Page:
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Burkina Faso

Welcome to Burkina Faso, a small but densely populated nation in western Africa. Islam and local fetishism serve as the religion of choice for most people. Burkinabe and SIM missionaries partner together in seven locations. In addition to providing short-term Bible schools in each region, SIM is also committed to the task of translating the Bible into local languages, reaching youth and street children, clean water development, and developing HIV/AIDS related ministries.

Ministry Vision Current SIM Ministry SIM's Partner Church Unreached People History of Christianity Topography Climate History Fulani Slideshow Helpful WEB Links

Ministry Vision
By faith, we see:
  • SIM missionaries and Burkinabe believers working together to plant churches among several people groups in the country and in Mali.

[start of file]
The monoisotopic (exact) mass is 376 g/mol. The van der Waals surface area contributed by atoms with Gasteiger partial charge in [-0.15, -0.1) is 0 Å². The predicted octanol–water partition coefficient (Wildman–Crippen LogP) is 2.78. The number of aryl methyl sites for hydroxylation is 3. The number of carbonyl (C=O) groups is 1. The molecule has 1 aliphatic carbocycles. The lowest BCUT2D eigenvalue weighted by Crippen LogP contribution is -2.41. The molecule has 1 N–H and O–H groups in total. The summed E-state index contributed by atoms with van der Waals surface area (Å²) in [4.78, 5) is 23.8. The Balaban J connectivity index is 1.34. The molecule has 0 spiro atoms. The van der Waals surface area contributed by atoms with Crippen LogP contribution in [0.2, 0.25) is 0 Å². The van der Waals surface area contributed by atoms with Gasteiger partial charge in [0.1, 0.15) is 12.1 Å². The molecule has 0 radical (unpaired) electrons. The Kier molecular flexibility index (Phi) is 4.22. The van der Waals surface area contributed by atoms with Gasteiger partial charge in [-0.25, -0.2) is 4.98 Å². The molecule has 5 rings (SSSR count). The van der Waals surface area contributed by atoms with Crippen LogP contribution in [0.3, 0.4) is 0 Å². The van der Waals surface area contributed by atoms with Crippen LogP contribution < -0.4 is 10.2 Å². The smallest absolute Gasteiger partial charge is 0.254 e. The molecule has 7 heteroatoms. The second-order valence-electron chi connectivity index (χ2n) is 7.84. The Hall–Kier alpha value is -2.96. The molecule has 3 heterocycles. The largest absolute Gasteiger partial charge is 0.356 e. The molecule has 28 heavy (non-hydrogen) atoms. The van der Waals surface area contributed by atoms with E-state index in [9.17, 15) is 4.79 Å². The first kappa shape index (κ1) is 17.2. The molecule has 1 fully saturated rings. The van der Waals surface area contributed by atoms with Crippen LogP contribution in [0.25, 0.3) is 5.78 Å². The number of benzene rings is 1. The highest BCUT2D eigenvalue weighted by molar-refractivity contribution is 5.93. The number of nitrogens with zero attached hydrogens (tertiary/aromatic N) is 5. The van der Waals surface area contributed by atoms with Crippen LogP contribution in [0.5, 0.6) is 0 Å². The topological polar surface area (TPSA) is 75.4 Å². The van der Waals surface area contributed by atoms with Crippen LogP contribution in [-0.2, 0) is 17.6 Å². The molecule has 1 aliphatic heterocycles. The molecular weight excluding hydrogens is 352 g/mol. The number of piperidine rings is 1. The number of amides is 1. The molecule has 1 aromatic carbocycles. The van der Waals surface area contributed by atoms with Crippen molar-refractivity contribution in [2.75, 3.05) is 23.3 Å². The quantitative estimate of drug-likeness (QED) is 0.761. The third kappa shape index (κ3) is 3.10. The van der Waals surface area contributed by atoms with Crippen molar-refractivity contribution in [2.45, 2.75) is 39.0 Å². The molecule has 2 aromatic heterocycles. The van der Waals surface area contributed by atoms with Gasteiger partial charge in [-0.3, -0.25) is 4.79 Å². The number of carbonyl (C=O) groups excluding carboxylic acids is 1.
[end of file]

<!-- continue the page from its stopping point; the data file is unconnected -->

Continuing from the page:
• SIM missionaries and Burkinabe believers responding to a multitude of human needs in a way that allows Christ�s love to be evident in order to attract people to Him.
  • believers in Burkina growing as disciples, discipling others, and teaching those discipled to disciple others.
  • theological training, largely self-supporting, that transforms the lives of participants, and whose teachers model what they teach.
  • individuals in all areas of ministry growing in their effectiveness as leaders through applying sound biblical leadership principles to their ministries.
  • a variety of media ministries reaching out to the lost and strengthening Burkinabe believers.
  • intercession, praise and worship as top priorities for SIM and the Church.

Current SIM Ministry
Burkinabe and SIM missionaries work together to reach the Fulani in seven locations. Their outreach is partnered with clean water development and veterinary medicine. There are two long term Bible schools in both French and Gourma, combining training for community development with biblical and ministry training.